Jun 26, 2012

The Importance of Story

"Before I formed you in the womb, I knew you, before you were born I set you apart; I appointed you as a prophet to the nations." Jeremiah 1:5

When I was a young girl, I used to narrate my life. I have distinct memories of riding my bicycle around the neighborhood with phrases of narration running through my head, such as "little did she know that this bike ride would change her life forever," and "Katelyn would often look back on this day with fond memories, longing to again jump the curbs on her old street." Everything was big. Even the most mundane of things turned into a great adventure ("Katelyn quickly scrambled up the stairs, determined to beat her brother to the gameboy").

This was a memorable scene
Over time this narration faded out (or perhaps just changed form), but I tended to hold on to this idea of grandness. Moments were always more than they would seem. Watching a deer, laying under the moon at midnight, battling in silly string fights, holding kitchen conversations, playing hopscotch with 4-year-olds, listening to birds as they slowly realize day has dawned... There was always a certain sacredness to everything, to each moment, all crafting an incredible story. Along the way there would be particularly memorable scenes, turning points in the plot, and in these moments I would especially feel the weight of existence and the unbelievable beauty of life.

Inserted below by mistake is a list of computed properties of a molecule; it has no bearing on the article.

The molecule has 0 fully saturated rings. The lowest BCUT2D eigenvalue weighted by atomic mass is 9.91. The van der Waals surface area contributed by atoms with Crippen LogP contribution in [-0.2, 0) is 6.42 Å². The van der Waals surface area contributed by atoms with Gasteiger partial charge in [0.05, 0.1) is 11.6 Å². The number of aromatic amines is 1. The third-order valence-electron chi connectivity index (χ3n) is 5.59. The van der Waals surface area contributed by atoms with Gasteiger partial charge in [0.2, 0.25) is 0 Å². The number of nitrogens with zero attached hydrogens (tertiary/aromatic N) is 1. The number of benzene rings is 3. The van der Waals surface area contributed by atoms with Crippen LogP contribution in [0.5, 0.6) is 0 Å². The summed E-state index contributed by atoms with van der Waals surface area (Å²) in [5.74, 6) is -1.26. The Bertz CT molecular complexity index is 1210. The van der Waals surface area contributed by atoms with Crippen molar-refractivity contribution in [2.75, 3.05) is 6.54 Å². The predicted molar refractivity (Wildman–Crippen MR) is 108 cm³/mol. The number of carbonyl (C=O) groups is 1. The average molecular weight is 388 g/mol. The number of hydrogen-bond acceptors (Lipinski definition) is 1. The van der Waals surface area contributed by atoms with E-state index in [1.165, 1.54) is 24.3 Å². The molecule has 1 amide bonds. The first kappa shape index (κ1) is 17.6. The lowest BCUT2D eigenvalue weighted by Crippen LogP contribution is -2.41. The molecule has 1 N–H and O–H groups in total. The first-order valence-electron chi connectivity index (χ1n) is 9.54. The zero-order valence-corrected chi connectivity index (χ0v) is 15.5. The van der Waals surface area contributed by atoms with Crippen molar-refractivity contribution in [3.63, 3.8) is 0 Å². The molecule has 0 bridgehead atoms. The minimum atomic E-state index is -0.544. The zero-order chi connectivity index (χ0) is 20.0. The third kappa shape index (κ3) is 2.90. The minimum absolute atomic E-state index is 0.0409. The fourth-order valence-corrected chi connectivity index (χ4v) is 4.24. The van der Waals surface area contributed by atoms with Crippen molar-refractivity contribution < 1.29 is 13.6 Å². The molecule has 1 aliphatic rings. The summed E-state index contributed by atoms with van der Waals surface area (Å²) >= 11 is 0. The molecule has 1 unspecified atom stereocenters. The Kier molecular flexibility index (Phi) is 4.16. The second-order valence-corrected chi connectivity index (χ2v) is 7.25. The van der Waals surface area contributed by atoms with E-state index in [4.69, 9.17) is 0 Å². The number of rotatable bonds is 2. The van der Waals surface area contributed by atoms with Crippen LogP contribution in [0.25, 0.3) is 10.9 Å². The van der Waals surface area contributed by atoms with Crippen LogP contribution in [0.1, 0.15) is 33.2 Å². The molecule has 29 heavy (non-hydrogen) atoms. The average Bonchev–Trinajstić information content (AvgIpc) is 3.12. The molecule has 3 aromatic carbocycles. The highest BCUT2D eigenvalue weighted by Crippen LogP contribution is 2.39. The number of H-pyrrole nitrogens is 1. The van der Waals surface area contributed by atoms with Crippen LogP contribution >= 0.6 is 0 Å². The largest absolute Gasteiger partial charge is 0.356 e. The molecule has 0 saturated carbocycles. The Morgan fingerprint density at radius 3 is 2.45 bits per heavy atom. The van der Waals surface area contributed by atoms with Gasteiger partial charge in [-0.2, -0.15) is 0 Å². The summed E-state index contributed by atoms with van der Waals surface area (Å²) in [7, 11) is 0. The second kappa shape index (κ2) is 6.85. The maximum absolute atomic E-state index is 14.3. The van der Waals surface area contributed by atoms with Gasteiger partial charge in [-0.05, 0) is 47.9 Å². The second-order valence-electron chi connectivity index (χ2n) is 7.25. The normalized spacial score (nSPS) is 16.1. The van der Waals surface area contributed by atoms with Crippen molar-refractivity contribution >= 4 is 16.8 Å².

And then I thought my story ended.

I remember talking about this feeling with my friend Megan last summer. We'd both just come back into our lives in America, and we had no idea what was to happen or to be done next. "There was all this build up to go…I never really thought passed the SM experience." "Me neither. Getting on that plane kind of felt like the conclusion, and I didn't ever think about what would come in the weeks and months after landing."

What would come was a life without story, which meant a lack of direction, a lack of meaning, a lack of grandness. Just events occurring without a plot, without a feeling of more to come. Much happened, many scenes that could have been claimed as part of an incredible story, as part of my story. But I didn't claim them. Maybe I didn't want them.

But all I did was finish an act, one act in a set of many.

My story's been known for a long time, set apart, appointed. I'm choosing to claim what is mine. Because in all honesty, my story is absolutely fantastic. And if I think about it, I do know where I'm going, and I can see how certain events do or do not fit into my God-given epic. So I'll talk to the Author and live in the divine pages of life. I will experience the holiness and the weight of my scenes. Because each one is beautiful, instructive, and big.

And I will claim the scenes that are a part of my story, no matter how they may appear at first glance. Because they are mine. They've been planned for me. And I want them.

[When my lot of returning SMs went through our re-entry retreat, we were told that reverse culture shock and processing would happen at different times for different people: maybe we'd already gone through the bulk of it, maybe it would take several months. It kind of annoys me that I'm still writing about my Philippines experience, that I'm still processing. But…this is where I am. And I'll let myself be here. I always was a mosey-er anyway.]

1 comment:

  1. Katelyn, wow - you have so hit this one on the head: I never thought the story would continue past that plane ride, either. And take your time processing - I'm still reeling from it some days... :)